The world in the head of a fool, circa 1590 with period coloring
Fine art replica giclée print © 2013 by Allen Bjorkman
Matted Dimensions: 17 1/2 x 22 1/4 inches
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O caput elleboro dignum: The world in the head of a fool.
The Fool was a court figure allowed to mock majesty and to speak truth to power. The message imparted by this map is that the world, now including the New World, is seen as foolish; globalization remains a controversial topic to this day.
The legend in the left panel reads Democritus of Abdera laughed at [the world], Heraclitus of Ephesus wept over it, Epichtonius Cosmopolites portrayed it. Over the cap is the Latin version of the Greek dictum, Know thyself. Across the cap’s brow, the inscription translates as O head, worthy of a dose of hellebore. The Latin quote just above the map is from Pliny the Elder and reads For in the whole universe the earth is nothing else and this is the substance of our glory, this is its habitation, here it is that we fill positions of power and covet wealth, and throw mankind into an uproar, and launch wars, even civil ones.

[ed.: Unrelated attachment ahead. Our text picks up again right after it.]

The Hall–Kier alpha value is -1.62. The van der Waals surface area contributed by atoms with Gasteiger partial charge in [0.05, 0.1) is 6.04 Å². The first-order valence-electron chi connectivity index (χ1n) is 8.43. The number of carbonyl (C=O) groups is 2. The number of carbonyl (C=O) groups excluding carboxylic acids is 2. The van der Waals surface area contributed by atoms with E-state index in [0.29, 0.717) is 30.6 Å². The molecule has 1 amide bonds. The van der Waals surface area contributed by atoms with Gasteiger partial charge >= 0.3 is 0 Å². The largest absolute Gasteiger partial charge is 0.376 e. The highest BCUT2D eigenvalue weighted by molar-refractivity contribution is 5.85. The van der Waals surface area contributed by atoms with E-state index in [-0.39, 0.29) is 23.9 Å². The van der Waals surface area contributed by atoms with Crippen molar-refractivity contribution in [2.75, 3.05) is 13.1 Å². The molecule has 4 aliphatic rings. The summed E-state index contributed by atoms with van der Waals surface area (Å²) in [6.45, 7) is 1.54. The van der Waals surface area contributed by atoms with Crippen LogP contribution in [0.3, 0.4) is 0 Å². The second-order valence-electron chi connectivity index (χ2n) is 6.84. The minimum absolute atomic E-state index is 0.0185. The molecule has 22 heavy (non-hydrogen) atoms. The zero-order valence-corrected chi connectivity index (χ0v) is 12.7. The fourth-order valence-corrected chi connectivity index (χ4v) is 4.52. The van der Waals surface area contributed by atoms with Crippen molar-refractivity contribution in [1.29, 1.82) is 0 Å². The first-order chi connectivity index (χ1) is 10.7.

The quote below the map is from Ecclesiastes: The number of fools is infinite, as is the quote on the jester’s staff to the right: Vanity of vanities, all is vanity. Inscribed on the badges adorning the shoulder belt are: Oh, the worries of the world; oh, how much triviality is there in the world, Everyone is without sense, and All things are vanity: every man living.
For some researchers, the sum of these messages, as well as their presentation in a cartographic setting, point to a Christian sect called the Family of Love. This group is said to have included the Flemish cartographer Abraham Ortelius, whose world map resembles this representation. The name written in its top left corner, Orontius Fineus, is the Latinised version of the French name Oronce Finé who was associated with a map dated 1531, purportedly showing an ice-free, river-rich Antarctica, and another showing the world in a heart-shaped projection dated 1534. Finé died in1555. Inscribing the name of this cartographer on a map made decades later is an unsolved mystery